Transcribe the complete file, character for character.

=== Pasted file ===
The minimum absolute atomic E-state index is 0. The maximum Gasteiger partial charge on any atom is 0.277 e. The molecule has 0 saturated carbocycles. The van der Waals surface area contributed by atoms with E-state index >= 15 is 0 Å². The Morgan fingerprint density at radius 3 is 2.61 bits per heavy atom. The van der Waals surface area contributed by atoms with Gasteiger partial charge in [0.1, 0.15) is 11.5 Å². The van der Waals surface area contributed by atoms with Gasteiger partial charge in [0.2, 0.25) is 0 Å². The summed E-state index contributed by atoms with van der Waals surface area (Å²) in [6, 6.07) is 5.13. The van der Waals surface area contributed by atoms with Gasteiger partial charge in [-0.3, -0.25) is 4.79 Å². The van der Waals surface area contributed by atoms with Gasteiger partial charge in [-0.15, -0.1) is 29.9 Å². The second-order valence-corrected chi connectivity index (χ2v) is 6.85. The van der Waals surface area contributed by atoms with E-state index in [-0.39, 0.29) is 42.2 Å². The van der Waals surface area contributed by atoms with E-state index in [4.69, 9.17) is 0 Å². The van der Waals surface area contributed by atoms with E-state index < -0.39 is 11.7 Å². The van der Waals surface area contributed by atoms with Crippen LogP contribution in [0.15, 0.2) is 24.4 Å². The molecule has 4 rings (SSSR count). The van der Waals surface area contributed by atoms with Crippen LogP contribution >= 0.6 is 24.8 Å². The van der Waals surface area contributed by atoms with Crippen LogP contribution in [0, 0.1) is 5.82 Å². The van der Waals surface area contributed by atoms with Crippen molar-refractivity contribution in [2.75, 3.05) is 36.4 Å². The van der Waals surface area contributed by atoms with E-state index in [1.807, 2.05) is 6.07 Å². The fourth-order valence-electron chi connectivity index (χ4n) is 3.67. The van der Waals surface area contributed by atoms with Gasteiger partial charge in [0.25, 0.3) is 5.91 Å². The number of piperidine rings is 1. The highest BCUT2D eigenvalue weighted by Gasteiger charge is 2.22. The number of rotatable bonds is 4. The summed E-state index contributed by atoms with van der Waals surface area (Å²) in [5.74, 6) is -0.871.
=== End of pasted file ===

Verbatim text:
The minimum absolute atomic E-state index is 0. The maximum Gasteiger partial charge on any atom is 0.277 e. The molecule has 0 saturated carbocycles. The van der Waals surface area contributed by atoms with E-state index >= 15 is 0 Å². The Morgan fingerprint density at radius 3 is 2.61 bits per heavy atom. The van der Waals surface area contributed by atoms with Gasteiger partial charge in [0.1, 0.15) is 11.5 Å². The van der Waals surface area contributed by atoms with Gasteiger partial charge in [0.2, 0.25) is 0 Å². The summed E-state index contributed by atoms with van der Waals surface area (Å²) in [6, 6.07) is 5.13. The van der Waals surface area contributed by atoms with Gasteiger partial charge in [-0.3, -0.25) is 4.79 Å². The van der Waals surface area contributed by atoms with Gasteiger partial charge in [-0.15, -0.1) is 29.9 Å². The second-order valence-corrected chi connectivity index (χ2v) is 6.85. The van der Waals surface area contributed by atoms with E-state index in [-0.39, 0.29) is 42.2 Å². The van der Waals surface area contributed by atoms with E-state index in [4.69, 9.17) is 0 Å². The van der Waals surface area contributed by atoms with E-state index < -0.39 is 11.7 Å². The van der Waals surface area contributed by atoms with Crippen LogP contribution in [0.15, 0.2) is 24.4 Å². The molecule has 4 rings (SSSR count). The van der Waals surface area contributed by atoms with Crippen LogP contribution >= 0.6 is 24.8 Å². The van der Waals surface area contributed by atoms with Crippen LogP contribution in [0, 0.1) is 5.82 Å². The van der Waals surface area contributed by atoms with Crippen molar-refractivity contribution in [2.75, 3.05) is 36.4 Å². The van der Waals surface area contributed by atoms with E-state index in [1.807, 2.05) is 6.07 Å². The fourth-order valence-electron chi connectivity index (χ4n) is 3.67. The van der Waals surface area contributed by atoms with Gasteiger partial charge in [0.25, 0.3) is 5.91 Å². The number of piperidine rings is 1. The highest BCUT2D eigenvalue weighted by Gasteiger charge is 2.22. The number of rotatable bonds is 4. The summed E-state index contributed by atoms with van der Waals surface area (Å²) in [5.74, 6) is -0.871.